On September 22, the European Commission proposed that the European Union member countries adopt the Political Dialogue and Cooperation Agreement with Cuba to normalize relations between the EU and Cuba. According to the Commission, the agreement “opens new avenues to support Cuba’s process of economic and social modernization, to foster sustainable development, democracy and human rights, as well as to seek common solutions to global challenges.”
The next step in the EU process will be review of the agreement by the EU’s European Council, which is composed of 28 heads of state or government of the member countries, before the EU’s official signing of the agreement.
EU High Representative for Foreign Affairs and Security Policy, Federica Mogherini, stressed that this agreement is “the result of a fruitful and constructive work the EU and Cuba have done together and marks the turning point in our relations.” She also said the agreement “creates a clear common framework for intensified political dialogue, increased cooperation across a wide range of policy areas, and a precious platform for developing joint action on regional and international issues.” The agreement also will mean an end to the EU’s “Common Position” on Cuba, adopted in 1996, which has prevented normal ties between the EU and the island.
An editorial in Spain’s El Pais said that this agreement showed European realism and determination not to lose ground to the United States after the U.S. decision to seek normalization of its relations with Cuba. Indeed, said the editorial, the EU Common Position has proven to be ineffective as the Castro regime has not moved a millimeter in its principles and as European businesses enterprises have continued to maintain activities on the island.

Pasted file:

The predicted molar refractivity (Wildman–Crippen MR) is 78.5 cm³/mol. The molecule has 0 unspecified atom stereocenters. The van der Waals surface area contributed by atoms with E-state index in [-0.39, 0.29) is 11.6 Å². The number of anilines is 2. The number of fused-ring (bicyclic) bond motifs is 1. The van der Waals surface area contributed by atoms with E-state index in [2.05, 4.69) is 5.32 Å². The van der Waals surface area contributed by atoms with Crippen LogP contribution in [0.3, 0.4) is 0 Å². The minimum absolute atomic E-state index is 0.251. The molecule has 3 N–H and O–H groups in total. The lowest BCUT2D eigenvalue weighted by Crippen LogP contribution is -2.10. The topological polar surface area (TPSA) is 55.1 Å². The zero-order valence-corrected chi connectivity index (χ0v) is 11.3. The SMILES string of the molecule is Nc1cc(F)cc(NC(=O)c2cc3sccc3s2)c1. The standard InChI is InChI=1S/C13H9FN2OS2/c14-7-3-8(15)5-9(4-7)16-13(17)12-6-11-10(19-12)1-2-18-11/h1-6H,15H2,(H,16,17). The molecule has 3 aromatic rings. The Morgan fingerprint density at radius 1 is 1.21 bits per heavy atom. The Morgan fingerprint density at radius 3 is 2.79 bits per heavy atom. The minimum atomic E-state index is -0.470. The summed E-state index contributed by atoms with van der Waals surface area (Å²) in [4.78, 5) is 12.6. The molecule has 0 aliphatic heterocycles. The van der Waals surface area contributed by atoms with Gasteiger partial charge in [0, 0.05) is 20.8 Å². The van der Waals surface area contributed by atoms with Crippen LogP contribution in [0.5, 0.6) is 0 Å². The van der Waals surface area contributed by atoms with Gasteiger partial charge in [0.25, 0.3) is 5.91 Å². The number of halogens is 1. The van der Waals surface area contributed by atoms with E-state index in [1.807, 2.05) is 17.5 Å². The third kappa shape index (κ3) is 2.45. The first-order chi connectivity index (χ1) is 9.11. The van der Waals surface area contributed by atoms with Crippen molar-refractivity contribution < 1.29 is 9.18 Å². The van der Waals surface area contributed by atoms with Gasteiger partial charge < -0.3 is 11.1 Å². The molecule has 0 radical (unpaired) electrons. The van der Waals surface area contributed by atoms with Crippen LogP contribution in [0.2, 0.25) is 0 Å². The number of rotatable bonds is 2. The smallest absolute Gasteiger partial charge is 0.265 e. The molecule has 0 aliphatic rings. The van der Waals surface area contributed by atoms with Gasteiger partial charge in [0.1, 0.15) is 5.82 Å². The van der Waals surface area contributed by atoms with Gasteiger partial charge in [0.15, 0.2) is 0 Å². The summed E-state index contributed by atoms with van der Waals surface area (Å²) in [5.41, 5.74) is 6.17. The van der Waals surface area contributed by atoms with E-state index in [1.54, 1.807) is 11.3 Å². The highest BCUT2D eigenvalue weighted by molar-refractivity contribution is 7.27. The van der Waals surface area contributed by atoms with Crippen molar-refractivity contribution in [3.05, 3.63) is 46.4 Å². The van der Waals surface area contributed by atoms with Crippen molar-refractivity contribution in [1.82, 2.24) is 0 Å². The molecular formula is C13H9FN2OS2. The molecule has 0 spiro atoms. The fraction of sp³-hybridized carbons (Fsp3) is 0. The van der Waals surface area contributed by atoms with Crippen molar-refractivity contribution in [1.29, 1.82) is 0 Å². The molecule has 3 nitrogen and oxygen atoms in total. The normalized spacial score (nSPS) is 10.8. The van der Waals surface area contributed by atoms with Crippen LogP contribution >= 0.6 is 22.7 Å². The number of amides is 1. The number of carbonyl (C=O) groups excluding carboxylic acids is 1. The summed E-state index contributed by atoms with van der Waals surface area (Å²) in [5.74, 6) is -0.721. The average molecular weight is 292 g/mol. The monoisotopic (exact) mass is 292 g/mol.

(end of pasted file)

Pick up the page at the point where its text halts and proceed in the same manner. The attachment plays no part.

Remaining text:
This EU decision is not the only effort of other countries to expand commercial and other relations with Cuba, prompted in part by desires to do so before the U.S. wakes up and moves to full normalization. For example, recent visits to Cuba by officials from China and Japan have emphasized those countries’ desires to do just that.
These developments constitute another reason why the U.S. as soon as possible should end its embargo of the island and take other steps towards full normalization with Cuba. Too many of the U.S. opponents of such changes implicitly assume that only the U.S. matters to Cuba and that, therefore, the U.S. has maximum leverage over the island. Wake up to reality, U.S. opponents!
 Eur. Comm’n, Press Release: European Commission proposes Political Dialogue and Cooperation Agreement with Cuba (Sept. 22, 2016); Prensa Latina, EU proposes normalization of relations with Cuba, Granma (Sept. 23, 2016). The historical background for this agreement was reviewed in a prior post.
 Editorial, European realism in Cuba, El Pais (Sept. 25, 2016).
 Reuters, China, Cuba Agree to Deepen Ties During PM Li’s Havana Visit, N.Y. Times (Sept. 24, 2016); Reuters, Japanese PM Says Want to Deepen Economic Ties with Cuba, N.Y. Times (Sept. 23, 2016).